The young couple elope and travel across Europe; his photos are published in newspapers and magazines, and they enjoy life. But Trude’s guilt about abandoning her mother grows, so they return home and open up a studio. Peter is born. Agatha bides her time: she is adamant her son-in-law is a bad ‘un. War gives her the opportunity she is waiting for to get rid of him, and “to save her daughter and her grandson.” As a result of her betrayal, Albert is sent off to fight in the war.
Agatha, Trude and little Peter end up fleeing along with thousands of others — part of the mass exodus surging westwards as the Red Army advances from the east. They lose everything, even their suitcase and its contents which spill out on to the station platform. Trude has a few pieces of precious jewellery sewn by her skilful mother into the lining of their clothes. They settle in a refugee camp where, miraculously, Albert finds them once war is over.
“A blond twelve-year-old boy is standing in front of him. Man and boy look at each other. The boy can’t remember ever having seen a photograph of his father. The man can’t remember that that’s what his son looked like. He once had a photograph of himself with his wife and child, but he lost it or someone took it away.
Albert stretches out his hand.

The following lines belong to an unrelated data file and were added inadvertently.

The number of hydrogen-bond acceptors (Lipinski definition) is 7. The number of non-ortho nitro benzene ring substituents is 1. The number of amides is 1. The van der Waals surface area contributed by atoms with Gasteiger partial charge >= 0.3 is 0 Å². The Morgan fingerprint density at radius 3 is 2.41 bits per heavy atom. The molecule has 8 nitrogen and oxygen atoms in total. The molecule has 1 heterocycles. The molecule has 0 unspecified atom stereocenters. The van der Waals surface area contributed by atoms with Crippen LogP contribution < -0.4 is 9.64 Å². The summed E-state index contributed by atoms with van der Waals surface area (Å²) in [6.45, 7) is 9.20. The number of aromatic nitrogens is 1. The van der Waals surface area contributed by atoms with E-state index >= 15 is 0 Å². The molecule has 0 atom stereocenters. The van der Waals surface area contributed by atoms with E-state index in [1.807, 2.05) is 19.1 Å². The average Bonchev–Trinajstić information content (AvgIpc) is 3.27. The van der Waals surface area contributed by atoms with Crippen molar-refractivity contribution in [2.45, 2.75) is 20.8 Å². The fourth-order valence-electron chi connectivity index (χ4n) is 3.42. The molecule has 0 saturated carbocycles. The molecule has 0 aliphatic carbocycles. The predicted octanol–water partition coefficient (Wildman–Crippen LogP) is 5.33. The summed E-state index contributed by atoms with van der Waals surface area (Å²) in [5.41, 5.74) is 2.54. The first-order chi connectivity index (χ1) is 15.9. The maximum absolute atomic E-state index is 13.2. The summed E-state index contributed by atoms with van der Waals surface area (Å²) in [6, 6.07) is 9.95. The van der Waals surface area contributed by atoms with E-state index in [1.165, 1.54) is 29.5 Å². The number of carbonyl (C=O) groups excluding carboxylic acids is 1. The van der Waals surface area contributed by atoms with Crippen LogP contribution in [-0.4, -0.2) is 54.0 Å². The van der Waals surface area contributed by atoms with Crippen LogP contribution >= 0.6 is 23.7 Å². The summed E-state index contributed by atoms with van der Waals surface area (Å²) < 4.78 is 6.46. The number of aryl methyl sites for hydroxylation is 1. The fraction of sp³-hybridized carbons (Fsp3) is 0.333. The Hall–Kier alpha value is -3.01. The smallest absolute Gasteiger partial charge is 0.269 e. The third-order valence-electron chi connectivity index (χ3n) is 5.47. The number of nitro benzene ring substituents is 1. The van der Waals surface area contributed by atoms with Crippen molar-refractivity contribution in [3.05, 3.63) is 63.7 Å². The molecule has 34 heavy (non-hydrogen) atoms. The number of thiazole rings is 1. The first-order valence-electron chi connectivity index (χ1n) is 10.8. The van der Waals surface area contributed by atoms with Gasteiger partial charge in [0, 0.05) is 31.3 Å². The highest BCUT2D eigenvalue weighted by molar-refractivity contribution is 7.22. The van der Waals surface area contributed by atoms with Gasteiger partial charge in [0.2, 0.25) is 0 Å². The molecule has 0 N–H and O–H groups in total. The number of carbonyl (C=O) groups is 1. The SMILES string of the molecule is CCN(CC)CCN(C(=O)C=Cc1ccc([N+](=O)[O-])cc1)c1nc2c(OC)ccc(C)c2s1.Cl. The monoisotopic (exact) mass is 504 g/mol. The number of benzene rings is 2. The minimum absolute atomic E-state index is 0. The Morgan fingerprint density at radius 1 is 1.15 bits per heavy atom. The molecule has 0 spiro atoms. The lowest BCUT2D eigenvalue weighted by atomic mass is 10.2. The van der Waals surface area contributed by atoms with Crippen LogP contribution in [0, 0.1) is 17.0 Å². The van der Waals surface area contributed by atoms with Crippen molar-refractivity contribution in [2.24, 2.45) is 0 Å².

‘Peter?’ The boy nods. ‘I’m your father.’
The boy shakes Albert’s hand. A firm handshake.
Father traumatised by war has to reassert his authority. Feral son is rebellious. The boy loves boxing and has no interest in learning about photography. A gang of local kids at his school bully him, and he uses his fists effectively, which is unfortunate since the ring leader is the son of his father’s boss.
Will Trude forgive her mother for betraying her husband? Can Agatha look her son-in-law in the eye? Will they manage get out of the refugee camp and start a new life?
At the book launch, Meike said, “It is a fairy tale ultimately, even though it is based on my own family. Life is much more complicated, so there was not resolution such as I give it at the end of the book.”
When faced by life-and-death decisions, what is right and what is wrong? Would you shovel piles of dead bodies into mass graves for an extra cup of soup? What do you do when your friend is being gang-raped by drunken soldiers and she goes crazy with a gun?